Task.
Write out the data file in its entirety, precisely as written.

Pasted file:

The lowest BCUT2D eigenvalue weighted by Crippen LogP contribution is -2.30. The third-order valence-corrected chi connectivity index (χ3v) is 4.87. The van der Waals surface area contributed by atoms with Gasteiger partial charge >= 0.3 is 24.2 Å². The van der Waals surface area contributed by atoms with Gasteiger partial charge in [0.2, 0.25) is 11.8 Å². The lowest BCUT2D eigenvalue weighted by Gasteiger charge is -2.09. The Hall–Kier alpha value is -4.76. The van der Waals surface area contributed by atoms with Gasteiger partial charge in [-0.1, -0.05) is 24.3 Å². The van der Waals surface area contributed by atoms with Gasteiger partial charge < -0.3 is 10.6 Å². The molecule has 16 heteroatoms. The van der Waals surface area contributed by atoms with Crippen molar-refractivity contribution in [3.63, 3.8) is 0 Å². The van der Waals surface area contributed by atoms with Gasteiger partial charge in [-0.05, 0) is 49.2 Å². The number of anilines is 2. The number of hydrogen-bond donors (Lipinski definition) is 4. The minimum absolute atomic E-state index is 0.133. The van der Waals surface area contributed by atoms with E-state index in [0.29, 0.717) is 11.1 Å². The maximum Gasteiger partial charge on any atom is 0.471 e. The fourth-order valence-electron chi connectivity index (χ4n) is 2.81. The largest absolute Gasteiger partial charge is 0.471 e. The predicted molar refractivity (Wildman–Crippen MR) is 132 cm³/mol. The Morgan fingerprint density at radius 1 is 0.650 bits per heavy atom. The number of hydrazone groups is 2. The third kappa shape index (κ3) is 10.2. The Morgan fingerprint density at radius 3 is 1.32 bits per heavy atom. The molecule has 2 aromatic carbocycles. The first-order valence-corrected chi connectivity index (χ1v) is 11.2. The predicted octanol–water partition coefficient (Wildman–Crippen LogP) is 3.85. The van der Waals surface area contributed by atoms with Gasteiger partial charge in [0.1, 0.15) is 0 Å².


The lowest BCUT2D eigenvalue weighted by Crippen LogP contribution is -2.30. The third-order valence-corrected chi connectivity index (χ3v) is 4.87. The van der Waals surface area contributed by atoms with Gasteiger partial charge >= 0.3 is 24.2 Å². The van der Waals surface area contributed by atoms with Gasteiger partial charge in [0.2, 0.25) is 11.8 Å². The lowest BCUT2D eigenvalue weighted by Gasteiger charge is -2.09. The Hall–Kier alpha value is -4.76. The van der Waals surface area contributed by atoms with Gasteiger partial charge in [-0.1, -0.05) is 24.3 Å². The van der Waals surface area contributed by atoms with Gasteiger partial charge < -0.3 is 10.6 Å². The molecule has 16 heteroatoms. The van der Waals surface area contributed by atoms with Crippen molar-refractivity contribution in [3.63, 3.8) is 0 Å². The van der Waals surface area contributed by atoms with Gasteiger partial charge in [-0.05, 0) is 49.2 Å². The number of anilines is 2. The number of hydrogen-bond donors (Lipinski definition) is 4. The minimum absolute atomic E-state index is 0.133. The van der Waals surface area contributed by atoms with E-state index in [0.29, 0.717) is 11.1 Å². The maximum Gasteiger partial charge on any atom is 0.471 e. The fourth-order valence-electron chi connectivity index (χ4n) is 2.81. The largest absolute Gasteiger partial charge is 0.471 e. The predicted molar refractivity (Wildman–Crippen MR) is 132 cm³/mol. The Morgan fingerprint density at radius 1 is 0.650 bits per heavy atom. The number of hydrazone groups is 2. The third kappa shape index (κ3) is 10.2. The Morgan fingerprint density at radius 3 is 1.32 bits per heavy atom. The molecule has 2 aromatic carbocycles. The first-order valence-corrected chi connectivity index (χ1v) is 11.2. The predicted octanol–water partition coefficient (Wildman–Crippen LogP) is 3.85. The van der Waals surface area contributed by atoms with Gasteiger partial charge in [0.1, 0.15) is 0 Å².